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Our holdings include hundreds of glass and film negatives/transparencies that we've scanned ourselves; in addition, many other photos on this site were extracted from reference images (high-resolution tiffs) in the Library of Congress research archive. (To query the database click here.) They are adjusted, restored and reworked by your webmaster in accordance with his aesthetic sensibilities before being downsized and turned into the jpegs you see here. All of these images (including "derivative works") are protected by copyright laws of the United States and other jurisdictions and may not be sold, reproduced or otherwise used for commercial purposes without permission.

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[REV 25-NOV-2014]

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Alabama Gothic: 1939

Alabama Gothic: 1939

1939. "Knight House, Greensboro vicinity, Hale County, Alabama. Gothic Revival two-story frame built c. 1840." A little dilapidated, but it has good bones. Possibly under the porch. Photo by Frances Benjamin Johnston. View full size.

On Shorpy:
Today's Top 5

Flush Siding

In response to Dee's musings about the exterior of this fascinating house, the
siding is original and has not been repaired. The front facade uses flush
siding (tongue and groove, just like a wood floor) which was popular in the
early and mid-19th century. The intent was to resemble more expensive
masonry construction, at least when viewed from a distance. The more
common and less expensive clapboard siding was used on the secondary
elevations. The bargeboard has survived because the design is less elaborate
than many of the era and shed water better than designs with lots of scrolls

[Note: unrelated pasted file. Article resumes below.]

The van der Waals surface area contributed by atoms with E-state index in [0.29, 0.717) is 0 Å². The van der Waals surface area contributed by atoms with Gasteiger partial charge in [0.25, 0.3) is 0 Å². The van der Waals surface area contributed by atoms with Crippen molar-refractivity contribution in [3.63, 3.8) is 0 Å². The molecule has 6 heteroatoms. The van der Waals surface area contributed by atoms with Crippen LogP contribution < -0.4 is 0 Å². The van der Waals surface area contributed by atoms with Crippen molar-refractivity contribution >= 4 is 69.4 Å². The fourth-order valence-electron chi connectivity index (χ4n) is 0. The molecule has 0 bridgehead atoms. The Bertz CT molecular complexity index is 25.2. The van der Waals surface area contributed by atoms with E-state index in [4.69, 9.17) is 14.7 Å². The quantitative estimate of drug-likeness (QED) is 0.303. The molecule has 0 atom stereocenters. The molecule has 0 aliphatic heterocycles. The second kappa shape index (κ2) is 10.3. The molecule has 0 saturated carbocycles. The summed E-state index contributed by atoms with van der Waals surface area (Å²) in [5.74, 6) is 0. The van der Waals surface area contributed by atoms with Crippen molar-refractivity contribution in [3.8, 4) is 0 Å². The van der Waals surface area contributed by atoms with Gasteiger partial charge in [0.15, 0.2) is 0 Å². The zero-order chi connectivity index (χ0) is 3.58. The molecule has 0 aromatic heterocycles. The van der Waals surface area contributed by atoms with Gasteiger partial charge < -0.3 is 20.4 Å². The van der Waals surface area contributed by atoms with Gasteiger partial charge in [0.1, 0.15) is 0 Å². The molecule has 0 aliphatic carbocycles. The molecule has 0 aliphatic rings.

and complexity.

Lightning rod reactance

The spiraling of the lightning rod ground wire was a bad idea. It would produce inductive reactance that would likely cause the lightning current to flash over to an alternate path. But in those days people seem more concern with decorative flair than operational efficacy.

Would love to see what was in the attic.


So many wonderful little details that just sing. The gable trim, the finials, those amazingly steep roof pitches. A real gem when it was new; hope [wish?] it was still there. The name makes you think it just might be still charming folks today.


In using my fledgling Internet research skills, I think this is the Wemyss-Knight house and no longer extant? It does appear that there were several Knight homes in the Greensboro area photographed by Johnston.

I wonder if it was still inhabited at the time of the photo- cot on the porch, the rocking chair and other chairs suggest so but the crude bars on the shutters are depressing and that side porch sure looks like it wants to crumble away.

Unless I am mistaken there are two difference widths of the boards in the siding suggesting possible repairs at some point? The barge boards also look remarkably well kept for a 90 y.o. home- replaced at some point?

Beautiful bones, though- American Gothic vernacular had a unique charm.

The pitch

Wow what a great house, as posted previously. I would have to hire out the roofing project though, that roof is steep!!! Not to mention trying to flash the chimney right in the middle of those valleys.

Appealing Paint for American Gothic

Beautiful Carpenter Gothic. Brick around on a good 75% of the foundation, and shutters can be repaired. Just needs some paint.

Paint? Painting a Victorian house is done the same way today as it was in the 1800s and in the 1930s. The clapboards have to be scraped and sanded. Then, painting is done by a guy on a ladder with a brush. No roller and definitely no sprayer. The estimates for painting my 1902 Eastlake Style were between $24,000 and $30,000.

The Depression probably saw a bunch of houses with peeling paint.

The Wagon

It would take a lot of work and a lot of money, but that could be a beautiful house. But no matter how much work I put into it, the wagon would stay exactly as is.

SHORPY HISTORICAL PHOTO ARCHIVE | History in HD is a vintage photo archive featuring thousands of high-definition images from the 1850s to 1960s. (Available as fine-art prints from the Shorpy Archive.) The site is named after Shorpy Higginbotham, a teenage coal miner who lived 100 years ago.

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